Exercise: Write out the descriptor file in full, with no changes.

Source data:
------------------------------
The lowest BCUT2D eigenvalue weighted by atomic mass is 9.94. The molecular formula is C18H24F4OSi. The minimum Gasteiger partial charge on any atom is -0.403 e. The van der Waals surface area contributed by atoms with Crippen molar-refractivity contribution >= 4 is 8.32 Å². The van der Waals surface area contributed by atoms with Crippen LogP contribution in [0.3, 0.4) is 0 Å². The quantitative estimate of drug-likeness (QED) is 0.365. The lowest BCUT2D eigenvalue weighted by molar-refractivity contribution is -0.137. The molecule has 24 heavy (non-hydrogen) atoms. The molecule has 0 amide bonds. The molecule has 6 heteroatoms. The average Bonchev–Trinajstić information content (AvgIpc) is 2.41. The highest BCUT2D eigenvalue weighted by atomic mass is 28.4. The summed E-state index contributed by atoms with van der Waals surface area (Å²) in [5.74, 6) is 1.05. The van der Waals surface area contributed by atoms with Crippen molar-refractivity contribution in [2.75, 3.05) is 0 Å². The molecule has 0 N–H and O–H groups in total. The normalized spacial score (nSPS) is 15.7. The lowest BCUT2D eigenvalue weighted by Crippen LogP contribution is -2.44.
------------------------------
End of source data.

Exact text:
The lowest BCUT2D eigenvalue weighted by atomic mass is 9.94. The molecular formula is C18H24F4OSi. The minimum Gasteiger partial charge on any atom is -0.403 e. The van der Waals surface area contributed by atoms with Crippen molar-refractivity contribution >= 4 is 8.32 Å². The van der Waals surface area contributed by atoms with Crippen LogP contribution in [0.3, 0.4) is 0 Å². The quantitative estimate of drug-likeness (QED) is 0.365. The lowest BCUT2D eigenvalue weighted by molar-refractivity contribution is -0.137. The molecule has 24 heavy (non-hydrogen) atoms. The molecule has 0 amide bonds. The molecule has 6 heteroatoms. The average Bonchev–Trinajstić information content (AvgIpc) is 2.41. The highest BCUT2D eigenvalue weighted by atomic mass is 28.4. The summed E-state index contributed by atoms with van der Waals surface area (Å²) in [5.74, 6) is 1.05. The van der Waals surface area contributed by atoms with Crippen molar-refractivity contribution in [2.75, 3.05) is 0 Å². The molecule has 0 N–H and O–H groups in total. The normalized spacial score (nSPS) is 15.7. The lowest BCUT2D eigenvalue weighted by Crippen LogP contribution is -2.44.